Kashmir has been under siege for more than a month now. The promises of the ruling People Democratic Party to deliver both a healing touch and efficient governance have not materialised. They are just as invisible as the regional mainstream parties. As the Valley erupted the protest in the wake of the killing of Hizbul Mujahideen militant Burhan Wani on July 8, their representatives made loud declarations on social networking sites. But as the crisis has stretched out, they have vanished like the traffic from the roads. It is against this backdrop that Home Minister Rajnath Singh last week told the Rajya Sabha that the Central government is ready to talk to “mainstream political parties, moderates and other organisations”, even though he didn’t specify the agenda, time, date and venue of this meeting.
That isn’t surprising. After all, it isn’t clear whether the delegation – if it does materialise – will actually find anyone to talk to. After years of failed attempts, moderates who were once willing to participate in negotiations have now become hardliners, civil society is indifferent to Delhi’s overtures and the state’s business community is not ready to take the blame from Kashmiris by talking to government or interlocutors in a dialogue process that seems to go nowhere.
To understand how Delhi finds itself in this bind, it’s necessary to consider the history of recent peace efforts in the Valley.
Moderates vs hardliners
In 1999, for instance, when the Central government called for a dialogue, some groups – which came to be called moderates – agreed to participate unconditionally. They included Yasin Malik’s Jammu and Kashmir Liberation Front, as well as Hurriyat (M), as the faction of the Hurriyat Conference led by Mirwaiz Umar Farooq was known. However, the faction of the Hurriyat Conference led by Syed Ali Shah Geelani, known as the Hurriyat (G), refused to talk and was branded hardline.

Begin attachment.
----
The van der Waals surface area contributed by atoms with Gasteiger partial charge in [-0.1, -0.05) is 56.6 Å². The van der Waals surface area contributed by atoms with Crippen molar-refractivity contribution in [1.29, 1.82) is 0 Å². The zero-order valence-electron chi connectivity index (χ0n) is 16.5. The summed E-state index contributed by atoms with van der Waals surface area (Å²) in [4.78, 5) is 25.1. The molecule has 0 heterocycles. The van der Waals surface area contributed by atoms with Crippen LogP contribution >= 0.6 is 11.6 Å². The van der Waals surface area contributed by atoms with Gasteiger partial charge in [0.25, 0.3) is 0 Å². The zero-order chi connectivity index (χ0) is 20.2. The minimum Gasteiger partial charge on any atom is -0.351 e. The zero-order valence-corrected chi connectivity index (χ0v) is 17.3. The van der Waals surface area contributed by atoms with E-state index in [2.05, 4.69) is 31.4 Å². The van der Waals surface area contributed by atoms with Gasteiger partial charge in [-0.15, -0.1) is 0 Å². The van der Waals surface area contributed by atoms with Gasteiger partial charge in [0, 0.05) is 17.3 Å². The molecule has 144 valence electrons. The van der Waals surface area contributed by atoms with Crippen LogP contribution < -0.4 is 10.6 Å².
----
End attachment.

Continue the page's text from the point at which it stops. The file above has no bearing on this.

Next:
As each group started to articulate their approach towards a resolution of Kashmir, the differences between them became so strong that they began to squabble with each other. Geelani accused the moderates of selling out and playing into the hands of India and its agencies. The moderates, on the other hand, claimed that Geelani’s position was so rigid, it would not allow a solution to ever be reached. The cascade of events that followed consumed many lives, including that of the prominent moderates like Abdul Gani Lone, who was murdered in 2002.
In course of time, both the JKLF and the Hurriyat held series of meetings with not only the government of India but also with officials across the border, including Parveez Musharaf, when he was the Pakistani president, and his successors. This exercise continued for several years without yielding any visible results. As a consequence, the moderates had to face intense criticism for trusting India.
In 2008, the Valley flared up again with the government’s decision to grant the Amarnath temple trust a significant portion of land to establish facilities for Hindu pilgrims. The government was forced to resume talks with the separatists for try to find a settlement. The land lease was cancelled, but not before the separatists got a shot in the arm by organising joint rallies.